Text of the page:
“Greg is a skilled guard with great athleticism, but equally as important, he is a high character young man who we are thrilled to welcome to our basketball program,” said St. John’s Head Coach Chris Mullin. “He has a tremendous work ethic and drive to be successful on and off the court.”
Williams starred at Lafayette Christian Academy where he averaged 15 points, six rebounds and three assists as a junior, helping lead the Knights to a 29-5 overall record and an unblemished 14-0 district mark. After guiding Lafayette Christian Academy to its first state championship in 2017, Williams was named the Most Valuable Player of the tournament and earned Division IV Player of the Year honors.
Competing for the Houston Hoops program under head coach Tim Schumacher on the Nike EYBL circuit, Williams showcased his innate scoring ability on several occasions, as he shot 60 percent from the field to lead his team to consecutive winning seasons.
In the summer of 2015, Williams was named the Most Valuable Player of the Future 150 Summit Camp in Birmingham, Ala. The high-flying guard also took home the dunk contest title, winning the hardware over nine other participants.“Before we came [to St. John’s], they already expressed to us their excitement about the possibility of him joining,” Greg Williams Sr. said recently. They feel real good about him and what he can bring to the program not just on the court but off the court. He’s involved with the United Way so he was going to pick that up if, in fact, St. John’s is the place that he chooses. “St. John’s offers a wonderful variety of things. It’s a great education. He plans on looking at Communications and from what I understand St. John’s has a great program. I know the Big East is a little different now, but it’s still tough, hard-nosed basketball. And we’ve played against a lot of the kids in Under Armour and [Nike] EYBL so he knows all of them and feels comfortable playing. There’s a whole lot of good things about St. John’s.” Williams previously visited Tulane and Nevada. All three schools are coached by men with NBA coaching or playing experience: Mullin at St. John’s, Mike Dunleavy at Tulane and Eric Musselman at Nevada. “They had former NBA head coaches [Mullin only played and worked as an executive], so I wanted to see if they used NBA sets, things of that nature,” Williams Sr. said. “I wanted to talk to them about their NBA contacts, those things are important. So when you look at basketball, you can’t just focus on the blue bloods, the Kansas’, Dukes, North Carolinas, Kentuckys because there aren’t many head coaches in college basketball that were former NBA coaches. When you’re really trying to get ready, or see if you can play at that highest level, then I think these guys could tell him the truth because they’ve been in draft rooms and they’ve made decisions up or down on thousands of kids.” Lafayette Christian coach Byron Starks says St. John’s is getting a player who can contribute right away. “I think whatever schools gets him is going to have a great person, most importantly,” Starks said. “On the court, he’s a combo guard. He can play one, two, multiple positions and he’s a great a rebounder for a guard of his size. Shoots the ball fairly decent and is extremely athletic in terms of getting to the rim and getting the shot that he needs.” Williams joins Montverde (FL) Academy forward Josh Roberts in St. John’s class. They remain in the hunt for Prolific Prep (CA) power forward Jordan Brown.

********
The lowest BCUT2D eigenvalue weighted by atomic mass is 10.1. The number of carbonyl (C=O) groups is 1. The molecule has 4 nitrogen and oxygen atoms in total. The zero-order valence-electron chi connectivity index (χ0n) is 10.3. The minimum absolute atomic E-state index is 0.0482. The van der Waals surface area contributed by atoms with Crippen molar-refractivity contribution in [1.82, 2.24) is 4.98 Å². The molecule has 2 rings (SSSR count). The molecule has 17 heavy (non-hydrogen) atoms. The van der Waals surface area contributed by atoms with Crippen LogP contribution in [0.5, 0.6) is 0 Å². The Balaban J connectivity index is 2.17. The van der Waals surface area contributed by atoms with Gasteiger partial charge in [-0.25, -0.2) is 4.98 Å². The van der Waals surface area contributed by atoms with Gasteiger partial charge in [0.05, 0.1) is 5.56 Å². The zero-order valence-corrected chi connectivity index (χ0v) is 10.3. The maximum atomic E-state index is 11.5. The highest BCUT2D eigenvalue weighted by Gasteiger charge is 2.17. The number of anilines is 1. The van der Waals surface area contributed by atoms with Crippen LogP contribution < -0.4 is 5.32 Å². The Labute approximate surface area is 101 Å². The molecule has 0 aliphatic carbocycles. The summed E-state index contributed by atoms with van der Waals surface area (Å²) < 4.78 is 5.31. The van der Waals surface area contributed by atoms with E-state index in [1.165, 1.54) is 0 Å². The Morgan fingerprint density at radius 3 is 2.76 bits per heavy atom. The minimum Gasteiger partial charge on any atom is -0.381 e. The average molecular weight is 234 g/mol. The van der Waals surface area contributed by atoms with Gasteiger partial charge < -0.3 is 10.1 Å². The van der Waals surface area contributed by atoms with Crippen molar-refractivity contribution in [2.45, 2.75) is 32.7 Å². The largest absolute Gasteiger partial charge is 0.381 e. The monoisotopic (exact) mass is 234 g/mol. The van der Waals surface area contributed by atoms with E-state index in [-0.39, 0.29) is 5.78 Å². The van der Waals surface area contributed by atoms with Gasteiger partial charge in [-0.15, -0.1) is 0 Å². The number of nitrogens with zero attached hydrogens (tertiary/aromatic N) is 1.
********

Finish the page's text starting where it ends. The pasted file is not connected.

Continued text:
St. John’s will also add highly rated transfers Sedee Keita and Mikey Dixon along with current freshman Boubacar Diakite, who is redshirting this season.Photo: TheAdvertiser.Com